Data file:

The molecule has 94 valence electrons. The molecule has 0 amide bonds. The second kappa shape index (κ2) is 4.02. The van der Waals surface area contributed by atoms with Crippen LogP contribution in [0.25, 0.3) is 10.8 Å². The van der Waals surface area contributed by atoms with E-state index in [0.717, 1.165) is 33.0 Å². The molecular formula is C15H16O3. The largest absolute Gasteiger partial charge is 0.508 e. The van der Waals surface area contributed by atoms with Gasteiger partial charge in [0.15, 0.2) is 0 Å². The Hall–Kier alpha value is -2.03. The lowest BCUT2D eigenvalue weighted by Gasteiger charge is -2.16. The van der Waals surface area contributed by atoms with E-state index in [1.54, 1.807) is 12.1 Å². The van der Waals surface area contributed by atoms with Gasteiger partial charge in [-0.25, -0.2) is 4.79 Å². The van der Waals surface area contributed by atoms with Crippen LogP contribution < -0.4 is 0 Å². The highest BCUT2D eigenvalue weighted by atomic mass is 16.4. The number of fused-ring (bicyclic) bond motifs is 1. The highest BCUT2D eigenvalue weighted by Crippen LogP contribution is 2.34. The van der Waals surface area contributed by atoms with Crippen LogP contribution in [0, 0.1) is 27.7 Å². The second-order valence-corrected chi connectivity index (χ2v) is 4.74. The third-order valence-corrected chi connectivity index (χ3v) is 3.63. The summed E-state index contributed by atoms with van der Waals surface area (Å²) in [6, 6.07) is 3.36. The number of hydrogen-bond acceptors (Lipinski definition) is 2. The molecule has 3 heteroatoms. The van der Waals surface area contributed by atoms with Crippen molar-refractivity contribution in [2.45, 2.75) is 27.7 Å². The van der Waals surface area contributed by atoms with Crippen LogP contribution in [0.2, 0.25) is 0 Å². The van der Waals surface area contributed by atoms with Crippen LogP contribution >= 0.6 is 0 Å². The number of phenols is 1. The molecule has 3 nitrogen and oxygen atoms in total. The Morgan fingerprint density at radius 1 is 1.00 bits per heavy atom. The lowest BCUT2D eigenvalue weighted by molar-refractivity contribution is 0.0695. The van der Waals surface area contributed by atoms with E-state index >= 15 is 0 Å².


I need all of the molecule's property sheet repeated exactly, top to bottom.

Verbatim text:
The molecule has 94 valence electrons. The molecule has 0 amide bonds. The second kappa shape index (κ2) is 4.02. The van der Waals surface area contributed by atoms with Crippen LogP contribution in [0.25, 0.3) is 10.8 Å². The van der Waals surface area contributed by atoms with E-state index in [0.717, 1.165) is 33.0 Å². The molecular formula is C15H16O3. The largest absolute Gasteiger partial charge is 0.508 e. The van der Waals surface area contributed by atoms with Gasteiger partial charge in [0.15, 0.2) is 0 Å². The Hall–Kier alpha value is -2.03. The lowest BCUT2D eigenvalue weighted by Gasteiger charge is -2.16. The van der Waals surface area contributed by atoms with E-state index in [1.54, 1.807) is 12.1 Å². The van der Waals surface area contributed by atoms with Gasteiger partial charge in [-0.25, -0.2) is 4.79 Å². The van der Waals surface area contributed by atoms with Crippen LogP contribution < -0.4 is 0 Å². The highest BCUT2D eigenvalue weighted by atomic mass is 16.4. The number of fused-ring (bicyclic) bond motifs is 1. The highest BCUT2D eigenvalue weighted by Crippen LogP contribution is 2.34. The van der Waals surface area contributed by atoms with Crippen LogP contribution in [0, 0.1) is 27.7 Å². The second-order valence-corrected chi connectivity index (χ2v) is 4.74. The third-order valence-corrected chi connectivity index (χ3v) is 3.63. The summed E-state index contributed by atoms with van der Waals surface area (Å²) in [6, 6.07) is 3.36. The number of hydrogen-bond acceptors (Lipinski definition) is 2. The molecule has 3 heteroatoms. The van der Waals surface area contributed by atoms with Crippen molar-refractivity contribution in [2.45, 2.75) is 27.7 Å². The van der Waals surface area contributed by atoms with Crippen LogP contribution in [0.2, 0.25) is 0 Å². The van der Waals surface area contributed by atoms with Crippen LogP contribution >= 0.6 is 0 Å². The number of phenols is 1. The molecule has 3 nitrogen and oxygen atoms in total. The Morgan fingerprint density at radius 1 is 1.00 bits per heavy atom. The lowest BCUT2D eigenvalue weighted by molar-refractivity contribution is 0.0695. The van der Waals surface area contributed by atoms with E-state index >= 15 is 0 Å².